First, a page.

Antidepressants are medications used for the treatment of moderate to severe depression. They are also prescribed in many psychological conditions like obsessive-compulsive disorder (OCD), generalised anxiety disorder (GAD), bulimia nervosa, and post-traumatic stress disorder (PTSD). Some antidepressants may also be used to relieve symptoms of menopause.
Depression affects the level of chemicals in the brain called neurotransmitters (serotonin and norepinephrine). And antidepressants work by increasing the levels of these chemicals to improve mood and emotions in depressed individuals. They do not cure depression because they do not address the cause of depression. But they can significantly reduce the symptoms of severe depression. Antidepressants also act on the nerves that receive pain signals hence may help to relieve prolonged pain in depressed people.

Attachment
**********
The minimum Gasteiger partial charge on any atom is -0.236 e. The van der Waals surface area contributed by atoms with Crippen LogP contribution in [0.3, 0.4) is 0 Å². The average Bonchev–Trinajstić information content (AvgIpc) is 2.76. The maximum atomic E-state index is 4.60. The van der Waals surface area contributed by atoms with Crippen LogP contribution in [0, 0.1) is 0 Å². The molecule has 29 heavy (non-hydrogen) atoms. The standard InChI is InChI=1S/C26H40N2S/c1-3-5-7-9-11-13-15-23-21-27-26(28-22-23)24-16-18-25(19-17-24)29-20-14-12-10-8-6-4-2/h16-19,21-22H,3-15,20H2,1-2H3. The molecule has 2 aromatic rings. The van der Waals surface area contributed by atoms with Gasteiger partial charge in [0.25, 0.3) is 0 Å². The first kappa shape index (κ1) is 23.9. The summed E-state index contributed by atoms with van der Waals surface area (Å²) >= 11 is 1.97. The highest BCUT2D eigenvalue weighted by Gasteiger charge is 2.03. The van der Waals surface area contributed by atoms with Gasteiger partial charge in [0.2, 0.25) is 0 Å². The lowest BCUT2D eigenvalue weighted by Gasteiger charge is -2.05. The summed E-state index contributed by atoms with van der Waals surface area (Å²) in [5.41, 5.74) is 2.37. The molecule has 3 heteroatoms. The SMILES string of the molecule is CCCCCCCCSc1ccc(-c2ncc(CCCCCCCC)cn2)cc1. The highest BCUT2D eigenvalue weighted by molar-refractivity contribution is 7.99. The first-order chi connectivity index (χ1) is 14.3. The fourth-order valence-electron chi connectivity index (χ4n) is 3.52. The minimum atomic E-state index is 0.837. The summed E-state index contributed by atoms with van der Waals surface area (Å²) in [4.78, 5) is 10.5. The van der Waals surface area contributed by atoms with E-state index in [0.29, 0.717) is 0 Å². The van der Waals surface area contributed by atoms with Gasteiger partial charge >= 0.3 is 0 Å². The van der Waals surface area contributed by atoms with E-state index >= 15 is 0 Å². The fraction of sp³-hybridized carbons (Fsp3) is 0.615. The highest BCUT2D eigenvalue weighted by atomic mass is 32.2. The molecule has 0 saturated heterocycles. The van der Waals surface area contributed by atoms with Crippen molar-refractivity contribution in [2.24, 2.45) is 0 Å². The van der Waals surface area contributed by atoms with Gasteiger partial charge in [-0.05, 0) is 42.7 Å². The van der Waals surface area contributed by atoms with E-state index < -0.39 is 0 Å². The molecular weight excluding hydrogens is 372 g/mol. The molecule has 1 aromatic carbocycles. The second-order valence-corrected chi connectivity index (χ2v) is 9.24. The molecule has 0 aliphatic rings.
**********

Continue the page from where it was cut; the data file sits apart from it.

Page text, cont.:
There are different types of antidepressants such as serotonin-specific reuptake inhibitors (SSRIs), monoamine oxidase inhibitors (MAOIs) and tricyclic antidepressants. Each type of antidepressant acts on influencing the levels of one or more neurotansmitters. They are generally prescribed in combination with additional therapy (cognitive behavioural therapy or meditation) to reduce stress. Common side-effects of antidepressants include drowsiness, nausea, insomnia, constipation and dizziness. Prolonged use of antidepressants can have negative health impact.